A much needed and anticipated retirement from teaching and another move west!
This change in location and lifestyle led to more physical contact with nature but actually caused me to temporarily ignore the studio. But my eye was forever looking at colors of objects mixing virtual colors to recreate, cropping subjects as if they were going to be realized as paintings. I rationalized so that my actual failure to produce canvases was that my studio was smaller, there was lack of storage for new works, no outlet for exhibiting, etc. So my days were spent in the outdoors, hiking, camping and volunteering for environment organizations. I kept in contact with art, sketching while travelling, drawing flora during the seasonal changes, and even mundane objects.
New friends asked what I do, with my answer, "I'm an artist"- always feeling somewhat dishonest. Family asked if I was painting, and since I was completing watercolor sketches, I would answer, "Yes!" But I knew something was missing in my life. So- I decided to begin painting with oil on canvas once again. With every adventure or camping trip I felt inspired and in awe of nature, so the landscape of Idaho provided me with my new subject matter. My first experience back in the studio was almost magical, losing track of time, lost in my own choices and experience of applying paint- creating something new.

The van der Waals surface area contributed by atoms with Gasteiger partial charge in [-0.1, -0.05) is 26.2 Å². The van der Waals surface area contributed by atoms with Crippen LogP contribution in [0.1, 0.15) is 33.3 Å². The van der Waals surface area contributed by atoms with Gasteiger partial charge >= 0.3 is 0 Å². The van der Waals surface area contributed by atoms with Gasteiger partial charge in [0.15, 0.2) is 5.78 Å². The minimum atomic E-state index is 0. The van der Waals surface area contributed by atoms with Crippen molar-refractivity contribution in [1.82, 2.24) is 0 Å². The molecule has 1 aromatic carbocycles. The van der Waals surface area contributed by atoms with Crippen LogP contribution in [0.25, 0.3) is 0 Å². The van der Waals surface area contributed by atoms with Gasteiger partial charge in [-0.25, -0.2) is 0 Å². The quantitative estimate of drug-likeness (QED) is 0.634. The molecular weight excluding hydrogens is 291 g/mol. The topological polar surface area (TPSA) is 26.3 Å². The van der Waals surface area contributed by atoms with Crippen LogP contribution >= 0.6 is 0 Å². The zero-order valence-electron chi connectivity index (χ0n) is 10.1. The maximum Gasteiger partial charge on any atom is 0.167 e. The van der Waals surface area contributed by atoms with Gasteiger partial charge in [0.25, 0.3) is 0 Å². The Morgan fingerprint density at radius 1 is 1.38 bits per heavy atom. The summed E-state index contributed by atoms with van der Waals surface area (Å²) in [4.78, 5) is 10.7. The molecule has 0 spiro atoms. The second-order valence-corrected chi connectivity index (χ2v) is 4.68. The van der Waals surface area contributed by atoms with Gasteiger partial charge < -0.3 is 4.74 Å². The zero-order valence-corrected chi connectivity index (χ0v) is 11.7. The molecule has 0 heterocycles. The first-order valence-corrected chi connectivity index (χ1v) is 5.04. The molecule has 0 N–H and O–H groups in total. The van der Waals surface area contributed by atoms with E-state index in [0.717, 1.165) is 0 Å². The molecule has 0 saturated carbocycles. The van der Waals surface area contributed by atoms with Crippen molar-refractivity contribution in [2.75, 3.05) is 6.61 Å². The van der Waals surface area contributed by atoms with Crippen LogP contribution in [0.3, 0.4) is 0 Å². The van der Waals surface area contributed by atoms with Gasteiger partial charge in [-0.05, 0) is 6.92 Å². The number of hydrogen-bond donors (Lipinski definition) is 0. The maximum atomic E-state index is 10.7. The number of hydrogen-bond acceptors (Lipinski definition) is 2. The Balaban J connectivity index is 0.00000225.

My first paintings were completed using a variety of sketches and photos. I became enamored of the process, beginning with a dark outline and working into wet paint- and couldn't determine when to stop painting. As a result, I felt the images were overworked and tight- I had to relearn to slow the process and contemplate each brushwork. As a result, I never finished my first attempts. Some sketches remained just that.
My next few paintings continued with some successes, but even with reflective writing I wasn't realizing the feeling I had for the subjects.
I began wondering if the planning had assumed too much importance to the detriment of the actual artwork. So I went back to a more fluid style, beginning with washes of pigment- less preparation, more push and pull in the art increasing spontaneity.
After only a few paintings, I realized I missed the structure, the planning and I became more determined to make the preliminary drawing on the canvas more important regarding each brushstroke on subsequent layers as final ones.